But I am not sure that problematic stories are always the result of a moral failing. I think that the trauma that marginalized people feel when they read problematic stories about themselves is real. I think watching an author strip away your humanity or flatten the complexities of your life and your experience into a couple of sentences meant to prop a secondary character is an awful thing. But I do not think that the author sets out to do that. I think that we must be able to hold two things in our mind at the same time. We must be able to honor the trauma that marginalized people feel when a story does violence to them and we must also be able to discern the cause of the story’s failure.
There can be no story without empathy. Our stories begin because we are able to enter the lives of other people. We are able to imagine how a person might move through the world, how their family might operate, what their favorite foods might be, how their nation works, how their town works, and the smallest, most inconsequential aspects of their lives rise up to meet us at our desks. You can’t write if you can’t empathize. Solipsism is anathema to good writing.
Harmful writing happens when an author’s empathy becomes limited in scope. When the depth of a person’s humanity is correlated with that person’s proximity to the author. This is where we get the dreadful phrase writing the other. There are classes, panels, workshops, blog posts, editors, anthologies, writing series, reading series, and seminars about how to write the other, which is often taken to mean people of color. I admit that I am perplexed by the absence of classes meant to instruct us in writing white middle-class ennui. No special roundtables to discuss how best to write about straight people or cis people or able-bodied people. There is no special secret to writing about people who do not look like you. There is no technique that you need that is different from writing about self. If you can write self, you can write other.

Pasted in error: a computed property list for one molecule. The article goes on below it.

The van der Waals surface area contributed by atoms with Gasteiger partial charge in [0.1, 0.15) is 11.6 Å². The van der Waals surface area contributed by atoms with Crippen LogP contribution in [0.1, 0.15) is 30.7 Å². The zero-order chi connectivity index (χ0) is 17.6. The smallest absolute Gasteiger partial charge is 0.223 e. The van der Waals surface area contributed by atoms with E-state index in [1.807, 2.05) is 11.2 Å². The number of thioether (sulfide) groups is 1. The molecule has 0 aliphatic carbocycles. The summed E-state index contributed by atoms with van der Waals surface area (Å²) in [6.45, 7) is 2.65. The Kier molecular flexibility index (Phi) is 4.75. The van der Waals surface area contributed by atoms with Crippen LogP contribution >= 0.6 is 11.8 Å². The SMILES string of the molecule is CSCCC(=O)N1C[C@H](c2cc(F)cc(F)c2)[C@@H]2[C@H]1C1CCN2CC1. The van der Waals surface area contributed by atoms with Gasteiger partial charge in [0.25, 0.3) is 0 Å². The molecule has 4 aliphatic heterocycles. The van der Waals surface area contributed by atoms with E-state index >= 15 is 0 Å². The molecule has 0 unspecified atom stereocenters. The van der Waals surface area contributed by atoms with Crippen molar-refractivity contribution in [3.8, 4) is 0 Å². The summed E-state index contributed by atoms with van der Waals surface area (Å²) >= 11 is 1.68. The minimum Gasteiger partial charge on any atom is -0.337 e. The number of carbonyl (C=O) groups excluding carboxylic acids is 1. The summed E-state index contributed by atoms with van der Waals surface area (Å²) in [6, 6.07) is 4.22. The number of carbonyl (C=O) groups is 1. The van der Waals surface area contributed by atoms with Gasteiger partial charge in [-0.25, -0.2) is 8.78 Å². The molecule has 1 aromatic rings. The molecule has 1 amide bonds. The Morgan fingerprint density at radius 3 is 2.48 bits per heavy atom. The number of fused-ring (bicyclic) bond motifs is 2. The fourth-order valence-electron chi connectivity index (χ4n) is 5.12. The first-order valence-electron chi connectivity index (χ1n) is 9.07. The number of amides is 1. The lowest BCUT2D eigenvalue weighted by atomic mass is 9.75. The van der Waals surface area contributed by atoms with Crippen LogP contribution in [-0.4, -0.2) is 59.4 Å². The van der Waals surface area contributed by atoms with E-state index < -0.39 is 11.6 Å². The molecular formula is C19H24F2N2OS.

If you cannot write other without the assistance of a dedicated team of marginalized people to check your every sentence, then you should likely interrogate the writing that is about self.
If you cannot write other without the assistance of a dedicated team of marginalized people to check your every sentence, then you should likely interrogate the writing that is about self. Writing requires you to enter into the lives of other people, to imagine circumstances as varied, as mundane, as painful, as beautiful, and as alive as your own. It means graciously and generously allowing for the existence of other minds as bright as quiet as loud as sullen as vivacious as your own might be, or more so. It means seeing the humanity of your characters. If you’re having a difficult time accessing the lives of people who are unlike you, then your work is not yet done.
When a story does harm by presenting a limited view of a group of people, then the author’s craft has failed them in some crucial way. It isn’t that every character belonging to every marginalized group must be perfect and without conflict. It isn’t that an author must present an example every kind of person. Rather, it’s because you present only one side to that person’s life, a side that has often been fabricated and perpetuated by the larger public. It’s because your character doesn’t ring true, has none of the mess that makes a person real on the page.
A writer’s work begins and ends with empathy. Without it, there can be no writing, at least not good writing, and if the author cannot enter into the lives of those unlike himself, then he must, I think, hold the work about himself up for closer scrutiny. The distance between the self and the other is never as great as we imagine it to be—the two are often twinned, and it’s this relationship that empathy reveals. The best writing, the writing most alive with possibilities, is the writing that at once familiarizes and estranges; it’s writing that divorces us from our same-old contexts and shifts our thinking about ourselves and the world around us.
The solution to problematic stories, both at the level of craft and at the level of human experience, is empathy.